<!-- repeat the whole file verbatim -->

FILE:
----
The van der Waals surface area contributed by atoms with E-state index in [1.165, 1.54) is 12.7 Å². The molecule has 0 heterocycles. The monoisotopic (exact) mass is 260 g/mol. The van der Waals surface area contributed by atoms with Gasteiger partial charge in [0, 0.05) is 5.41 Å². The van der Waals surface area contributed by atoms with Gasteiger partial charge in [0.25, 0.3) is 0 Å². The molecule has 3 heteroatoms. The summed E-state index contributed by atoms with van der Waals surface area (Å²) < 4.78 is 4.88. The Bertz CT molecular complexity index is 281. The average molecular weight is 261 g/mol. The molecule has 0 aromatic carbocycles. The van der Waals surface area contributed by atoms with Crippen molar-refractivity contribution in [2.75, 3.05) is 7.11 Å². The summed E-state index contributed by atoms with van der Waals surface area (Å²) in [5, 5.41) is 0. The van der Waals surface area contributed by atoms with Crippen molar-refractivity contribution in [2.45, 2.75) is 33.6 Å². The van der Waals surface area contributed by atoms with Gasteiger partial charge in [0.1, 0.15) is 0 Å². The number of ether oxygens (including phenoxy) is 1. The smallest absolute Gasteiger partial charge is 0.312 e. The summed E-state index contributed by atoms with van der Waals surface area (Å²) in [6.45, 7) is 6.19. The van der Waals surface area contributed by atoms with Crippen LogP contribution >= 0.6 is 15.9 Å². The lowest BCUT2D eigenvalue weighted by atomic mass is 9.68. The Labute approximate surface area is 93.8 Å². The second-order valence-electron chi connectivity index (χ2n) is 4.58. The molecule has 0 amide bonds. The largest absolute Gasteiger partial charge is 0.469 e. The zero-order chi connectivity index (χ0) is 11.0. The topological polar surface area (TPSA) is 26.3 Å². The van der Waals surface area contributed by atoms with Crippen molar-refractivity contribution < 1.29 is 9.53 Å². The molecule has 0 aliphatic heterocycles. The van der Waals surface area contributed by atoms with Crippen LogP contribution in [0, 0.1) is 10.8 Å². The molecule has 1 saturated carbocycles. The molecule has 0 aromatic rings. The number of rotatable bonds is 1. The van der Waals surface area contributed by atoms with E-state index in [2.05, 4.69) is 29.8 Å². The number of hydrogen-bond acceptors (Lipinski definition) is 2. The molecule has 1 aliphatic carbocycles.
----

The van der Waals surface area contributed by atoms with E-state index in [1.165, 1.54) is 12.7 Å². The molecule has 0 heterocycles. The monoisotopic (exact) mass is 260 g/mol. The van der Waals surface area contributed by atoms with Gasteiger partial charge in [0, 0.05) is 5.41 Å². The van der Waals surface area contributed by atoms with Gasteiger partial charge in [0.25, 0.3) is 0 Å². The molecule has 3 heteroatoms. The summed E-state index contributed by atoms with van der Waals surface area (Å²) < 4.78 is 4.88. The Bertz CT molecular complexity index is 281. The average molecular weight is 261 g/mol. The molecule has 0 aromatic carbocycles. The van der Waals surface area contributed by atoms with Crippen molar-refractivity contribution in [2.75, 3.05) is 7.11 Å². The summed E-state index contributed by atoms with van der Waals surface area (Å²) in [5, 5.41) is 0. The van der Waals surface area contributed by atoms with Crippen molar-refractivity contribution in [2.45, 2.75) is 33.6 Å². The van der Waals surface area contributed by atoms with Gasteiger partial charge in [0.1, 0.15) is 0 Å². The number of ether oxygens (including phenoxy) is 1. The smallest absolute Gasteiger partial charge is 0.312 e. The summed E-state index contributed by atoms with van der Waals surface area (Å²) in [6.45, 7) is 6.19. The van der Waals surface area contributed by atoms with Crippen LogP contribution >= 0.6 is 15.9 Å². The lowest BCUT2D eigenvalue weighted by atomic mass is 9.68. The Labute approximate surface area is 93.8 Å². The second-order valence-electron chi connectivity index (χ2n) is 4.58. The molecule has 0 amide bonds. The largest absolute Gasteiger partial charge is 0.469 e. The zero-order chi connectivity index (χ0) is 11.0. The topological polar surface area (TPSA) is 26.3 Å². The van der Waals surface area contributed by atoms with Crippen molar-refractivity contribution < 1.29 is 9.53 Å². The molecule has 0 aliphatic heterocycles. The van der Waals surface area contributed by atoms with Crippen LogP contribution in [0, 0.1) is 10.8 Å². The molecule has 1 saturated carbocycles. The molecule has 0 aromatic rings. The number of rotatable bonds is 1. The van der Waals surface area contributed by atoms with E-state index in [2.05, 4.69) is 29.8 Å². The number of hydrogen-bond acceptors (Lipinski definition) is 2. The molecule has 1 aliphatic carbocycles.